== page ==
I want to tread very carefully here since, as I write these words, families are in agony. Lives have been torn apart. People have been taken away in the prime of life. Even little children have been slaughtered in cold blood. The devastation produced by mass shootings is indescribable.
But it is for that very reason we cannot be silent. We must continue to focus on one of the common denominators in these shootings: the murderers largely come from fatherless homes.
Now, you may have heard that, of the last 27 mass shootings in our country, 26 of the shooters came from fatherless homes. That is not true.
However, it is true that a large majority did come from fatherless homes, and that is something we cannot ignore.
Again, I as have stated before, with such horrific losses of life, we must put everything on the table for discussion.
Gun control. Background checks. Greater security. Questions of dealing with mental illness.
Nothing should be sacrosanct and off limits when it comes to discussing ways to save lives. And may the best solutions prevail, whatever they may be. As for those proposed solutions that are impractical or un-American, they can be discarded after analysis.
But we cannot neglect the larger societal issues. We cannot ignore the plague of broken homes. Of absentee dads. Of emasculated men. Of males who separate sex from parenting. Of the ravages of divorce.
To stop the bad fruit, we must deal with the bad roots.
Writing in March 2018 and after much careful analysis, Professor Paul Kengor noted that, “what is clear is the vast majority of shooters came from broken families without a consistent biological father throughout their rearing and development. Very few had good, stable, present dads.”
What a tragic and telling observation.
Of course, the shooter alone is responsible for his murderous acts. But others may have contributed to his troubled state of mind.
Writing in December, 2013, Professor W. Bradford Wilcox said this: “Another shooting, another son of divorce. From Adam Lanza, who killed 26 children and adults a year ago at Sandy Hook School in Newtown, Conn., to Karl Pierson, who shot a teenage girl and killed himself this past Friday at Arapahoe High in Centennial, Colo., one common and largely unremarked thread tying together most of the school shooters that have struck the nation in the last year is that they came from homes marked by divorce or an absent father.”
More recently, in August of this year, Rev. James Robison, himself raised without his biological father, had this to say: “The weekend’s tragedies — El Paso, Dayton, the historic bloodshed in Chicago — have our grieving nation groping for answers. ‘Do something!’ people shout at our nation’s leaders, like a little child crying out to his father, ‘Make it go away!’ But too often there is no father because a huge percentage of Americans are fatherless. This reality is continually revealed by the actions and choices made by those damaged by this absence.”
In my view, this is part of a larger complex, something that I call Jezebel’s War with America. By this I refer to a number of spiritual and sociological forces coming together at the same time to do concerted damage to the very foundations of our society.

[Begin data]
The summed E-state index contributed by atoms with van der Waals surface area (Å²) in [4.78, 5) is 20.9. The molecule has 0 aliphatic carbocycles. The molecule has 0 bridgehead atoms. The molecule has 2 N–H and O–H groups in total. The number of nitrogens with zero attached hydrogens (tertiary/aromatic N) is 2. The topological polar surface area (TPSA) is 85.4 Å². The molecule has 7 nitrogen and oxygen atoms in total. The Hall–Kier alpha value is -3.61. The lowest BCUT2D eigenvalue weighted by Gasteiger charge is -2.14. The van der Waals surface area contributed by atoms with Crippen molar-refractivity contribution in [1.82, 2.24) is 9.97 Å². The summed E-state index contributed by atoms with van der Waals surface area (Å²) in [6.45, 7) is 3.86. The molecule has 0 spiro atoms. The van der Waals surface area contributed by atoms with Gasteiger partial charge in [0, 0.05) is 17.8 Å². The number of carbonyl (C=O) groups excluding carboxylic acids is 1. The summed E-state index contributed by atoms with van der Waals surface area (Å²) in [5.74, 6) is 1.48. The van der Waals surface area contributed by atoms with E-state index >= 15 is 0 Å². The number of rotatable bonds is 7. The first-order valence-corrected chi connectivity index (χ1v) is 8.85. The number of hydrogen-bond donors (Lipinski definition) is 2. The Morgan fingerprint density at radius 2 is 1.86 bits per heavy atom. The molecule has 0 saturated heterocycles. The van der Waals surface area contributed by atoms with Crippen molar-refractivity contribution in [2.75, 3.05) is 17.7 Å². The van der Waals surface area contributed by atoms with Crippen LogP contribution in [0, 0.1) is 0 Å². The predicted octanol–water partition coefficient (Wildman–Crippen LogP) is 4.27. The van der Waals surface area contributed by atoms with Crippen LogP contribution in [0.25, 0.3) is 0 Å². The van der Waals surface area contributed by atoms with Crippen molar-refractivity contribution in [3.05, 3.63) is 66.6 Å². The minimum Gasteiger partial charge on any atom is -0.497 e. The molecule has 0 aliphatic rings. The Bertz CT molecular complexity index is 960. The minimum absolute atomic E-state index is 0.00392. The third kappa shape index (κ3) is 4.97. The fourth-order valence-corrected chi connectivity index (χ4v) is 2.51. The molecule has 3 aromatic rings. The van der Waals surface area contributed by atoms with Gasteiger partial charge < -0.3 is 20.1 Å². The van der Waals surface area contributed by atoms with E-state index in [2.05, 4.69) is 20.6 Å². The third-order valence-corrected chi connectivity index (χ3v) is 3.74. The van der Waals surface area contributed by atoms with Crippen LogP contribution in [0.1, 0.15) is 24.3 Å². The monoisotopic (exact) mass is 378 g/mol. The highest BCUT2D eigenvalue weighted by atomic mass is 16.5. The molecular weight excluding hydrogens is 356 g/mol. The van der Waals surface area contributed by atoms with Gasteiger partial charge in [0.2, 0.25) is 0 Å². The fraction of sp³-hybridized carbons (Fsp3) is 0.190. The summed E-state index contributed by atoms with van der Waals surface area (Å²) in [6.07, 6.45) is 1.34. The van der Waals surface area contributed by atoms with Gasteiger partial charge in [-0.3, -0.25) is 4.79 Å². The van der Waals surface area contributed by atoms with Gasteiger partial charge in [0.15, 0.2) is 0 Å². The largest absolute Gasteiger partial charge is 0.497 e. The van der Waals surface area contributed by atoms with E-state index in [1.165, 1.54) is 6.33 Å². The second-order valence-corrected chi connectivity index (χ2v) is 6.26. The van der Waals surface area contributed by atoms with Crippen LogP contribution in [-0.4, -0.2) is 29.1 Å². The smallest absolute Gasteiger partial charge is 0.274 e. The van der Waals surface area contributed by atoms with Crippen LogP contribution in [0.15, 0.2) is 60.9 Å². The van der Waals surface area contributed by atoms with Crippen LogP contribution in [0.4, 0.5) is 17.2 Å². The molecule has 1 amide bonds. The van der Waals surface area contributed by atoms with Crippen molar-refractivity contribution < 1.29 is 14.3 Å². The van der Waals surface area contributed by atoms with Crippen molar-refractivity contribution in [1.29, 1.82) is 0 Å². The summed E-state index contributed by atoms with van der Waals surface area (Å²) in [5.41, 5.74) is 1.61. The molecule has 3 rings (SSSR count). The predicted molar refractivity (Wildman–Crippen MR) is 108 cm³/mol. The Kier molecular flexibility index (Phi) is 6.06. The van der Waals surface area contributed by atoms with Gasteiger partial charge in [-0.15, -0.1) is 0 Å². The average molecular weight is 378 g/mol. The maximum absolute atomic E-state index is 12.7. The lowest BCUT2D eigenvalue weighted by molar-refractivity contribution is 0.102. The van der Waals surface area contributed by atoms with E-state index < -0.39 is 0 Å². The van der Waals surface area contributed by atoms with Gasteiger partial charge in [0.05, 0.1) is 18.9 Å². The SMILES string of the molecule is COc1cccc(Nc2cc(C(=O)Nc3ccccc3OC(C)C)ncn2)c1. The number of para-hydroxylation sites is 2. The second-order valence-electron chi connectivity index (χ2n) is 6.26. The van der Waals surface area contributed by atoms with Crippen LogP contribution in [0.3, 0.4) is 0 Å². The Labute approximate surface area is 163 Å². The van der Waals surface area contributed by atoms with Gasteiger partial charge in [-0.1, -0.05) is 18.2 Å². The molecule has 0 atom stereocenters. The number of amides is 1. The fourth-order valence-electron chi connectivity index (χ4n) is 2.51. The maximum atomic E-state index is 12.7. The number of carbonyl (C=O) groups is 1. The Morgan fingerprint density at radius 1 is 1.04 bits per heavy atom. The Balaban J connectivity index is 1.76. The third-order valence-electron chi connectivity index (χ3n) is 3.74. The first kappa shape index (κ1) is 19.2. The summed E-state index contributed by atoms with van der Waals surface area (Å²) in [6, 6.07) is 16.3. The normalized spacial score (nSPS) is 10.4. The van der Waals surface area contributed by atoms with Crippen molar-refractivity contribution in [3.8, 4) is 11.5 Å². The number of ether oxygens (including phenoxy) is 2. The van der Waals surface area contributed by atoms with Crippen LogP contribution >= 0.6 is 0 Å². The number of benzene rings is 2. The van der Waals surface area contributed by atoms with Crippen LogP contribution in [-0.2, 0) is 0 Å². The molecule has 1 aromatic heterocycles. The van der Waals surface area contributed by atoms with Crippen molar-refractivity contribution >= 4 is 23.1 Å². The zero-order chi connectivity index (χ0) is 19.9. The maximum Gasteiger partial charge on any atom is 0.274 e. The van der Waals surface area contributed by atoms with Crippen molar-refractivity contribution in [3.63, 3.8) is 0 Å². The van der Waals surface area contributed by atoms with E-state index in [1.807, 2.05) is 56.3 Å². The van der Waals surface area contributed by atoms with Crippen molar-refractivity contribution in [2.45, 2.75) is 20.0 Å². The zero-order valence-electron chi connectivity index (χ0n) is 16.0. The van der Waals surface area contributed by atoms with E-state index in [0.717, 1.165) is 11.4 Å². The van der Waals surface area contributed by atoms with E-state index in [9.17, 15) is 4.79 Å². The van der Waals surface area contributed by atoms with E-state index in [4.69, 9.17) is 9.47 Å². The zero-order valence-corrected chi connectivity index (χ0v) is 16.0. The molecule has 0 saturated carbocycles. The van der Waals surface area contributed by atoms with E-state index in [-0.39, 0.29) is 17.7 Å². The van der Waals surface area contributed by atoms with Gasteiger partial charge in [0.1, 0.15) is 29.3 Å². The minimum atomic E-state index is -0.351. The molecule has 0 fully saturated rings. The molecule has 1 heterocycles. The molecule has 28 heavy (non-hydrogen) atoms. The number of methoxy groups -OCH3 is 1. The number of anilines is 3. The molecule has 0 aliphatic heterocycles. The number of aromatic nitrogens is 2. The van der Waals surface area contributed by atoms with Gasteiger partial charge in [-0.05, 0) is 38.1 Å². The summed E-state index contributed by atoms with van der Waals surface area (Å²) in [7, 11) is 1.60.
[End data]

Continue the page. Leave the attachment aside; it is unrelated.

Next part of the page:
Included in this “Jezebelic” attack are: 1) the porn epidemic, which turns men into hapless sex addicts and makes women into nothing more than objects of lust; 2) radical feminism, which declares war on masculinity and views godly, caring male leadership as “toxic”; 3) the rise of witchcraft, which supports and undergirds radical feminism and hexes the “male patriarchy”; 4) the militant, shout your abortion spirit, which encourages men to be irresponsible in their sexual choices and to separate the sexual act from the role of fathering; 5) the emasculating of men in the larger entertainment culture, where the wise father of Father Knows Best has been replaced by the Homer Simpsons of the world (or the father in Everybody Loves Raymond); 6) the loss of the sanctity of marriage, which has been aided by pornography but can be traced back to no-fault divorce, which was even welcomed in the Church.
All these elements have helped produce a perfect storm in which there are more and more broken homes and more and more kids being raised without a solid, intact father. And even where there are fathers in the home, they often fail to lead and to nurture and to protect.
And when we look at wider statistics of violence and murder, I believe we would also see that most of the kids in gangs and the men involved in drug-related shootings also come from fatherless homes. The carnage truly is great. (Others would bring up here inequities in our criminal justice system, but that is a subject for another article.)
And so, while we continue to look at all viable and sound solutions to reduce the shedding of innocent blood in our culture, let us not neglect the most foundational element of all: Kids needs fathers, and a boy without a good dad has a much better chance of hurting others than a boy raised by a good dad.
Dads, we need you! Strong fathers will defeat Jezebel every day of the week.